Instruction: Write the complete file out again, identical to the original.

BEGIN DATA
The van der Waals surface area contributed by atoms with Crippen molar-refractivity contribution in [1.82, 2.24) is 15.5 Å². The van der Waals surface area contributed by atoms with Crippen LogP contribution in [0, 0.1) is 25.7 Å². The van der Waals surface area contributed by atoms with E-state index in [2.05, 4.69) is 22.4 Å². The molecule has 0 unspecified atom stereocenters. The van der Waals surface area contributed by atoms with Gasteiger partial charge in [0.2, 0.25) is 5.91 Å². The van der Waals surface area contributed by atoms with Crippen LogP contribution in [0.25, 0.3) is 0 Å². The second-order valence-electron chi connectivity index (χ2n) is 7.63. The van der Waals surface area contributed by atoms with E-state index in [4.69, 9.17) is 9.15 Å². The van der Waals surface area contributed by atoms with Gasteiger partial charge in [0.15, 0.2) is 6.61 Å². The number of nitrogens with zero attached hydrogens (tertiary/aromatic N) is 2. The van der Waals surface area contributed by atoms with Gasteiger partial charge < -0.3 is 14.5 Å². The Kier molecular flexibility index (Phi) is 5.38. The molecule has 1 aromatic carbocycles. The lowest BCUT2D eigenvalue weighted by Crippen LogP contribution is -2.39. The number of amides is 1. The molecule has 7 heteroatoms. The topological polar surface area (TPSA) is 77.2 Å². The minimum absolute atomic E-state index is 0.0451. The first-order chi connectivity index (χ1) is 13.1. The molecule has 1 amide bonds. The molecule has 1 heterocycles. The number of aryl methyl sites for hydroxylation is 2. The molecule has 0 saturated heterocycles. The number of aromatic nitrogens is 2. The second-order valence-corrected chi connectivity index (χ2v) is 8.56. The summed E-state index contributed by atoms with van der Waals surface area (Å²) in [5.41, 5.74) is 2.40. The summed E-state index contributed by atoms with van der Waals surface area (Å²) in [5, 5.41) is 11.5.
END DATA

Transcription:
The van der Waals surface area contributed by atoms with Crippen molar-refractivity contribution in [1.82, 2.24) is 15.5 Å². The van der Waals surface area contributed by atoms with Crippen LogP contribution in [0, 0.1) is 25.7 Å². The van der Waals surface area contributed by atoms with E-state index in [2.05, 4.69) is 22.4 Å². The molecule has 0 unspecified atom stereocenters. The van der Waals surface area contributed by atoms with Gasteiger partial charge in [0.2, 0.25) is 5.91 Å². The van der Waals surface area contributed by atoms with Crippen LogP contribution in [0.25, 0.3) is 0 Å². The second-order valence-electron chi connectivity index (χ2n) is 7.63. The van der Waals surface area contributed by atoms with E-state index in [4.69, 9.17) is 9.15 Å². The van der Waals surface area contributed by atoms with Gasteiger partial charge in [0.15, 0.2) is 6.61 Å². The number of nitrogens with zero attached hydrogens (tertiary/aromatic N) is 2. The van der Waals surface area contributed by atoms with Gasteiger partial charge < -0.3 is 14.5 Å². The Kier molecular flexibility index (Phi) is 5.38. The molecule has 1 aromatic carbocycles. The lowest BCUT2D eigenvalue weighted by Crippen LogP contribution is -2.39. The number of amides is 1. The molecule has 7 heteroatoms. The topological polar surface area (TPSA) is 77.2 Å². The minimum absolute atomic E-state index is 0.0451. The first-order chi connectivity index (χ1) is 13.1. The molecule has 1 amide bonds. The molecule has 1 heterocycles. The number of aryl methyl sites for hydroxylation is 2. The molecule has 0 saturated heterocycles. The number of aromatic nitrogens is 2. The second-order valence-corrected chi connectivity index (χ2v) is 8.56. The summed E-state index contributed by atoms with van der Waals surface area (Å²) in [5.41, 5.74) is 2.40. The summed E-state index contributed by atoms with van der Waals surface area (Å²) in [5, 5.41) is 11.5.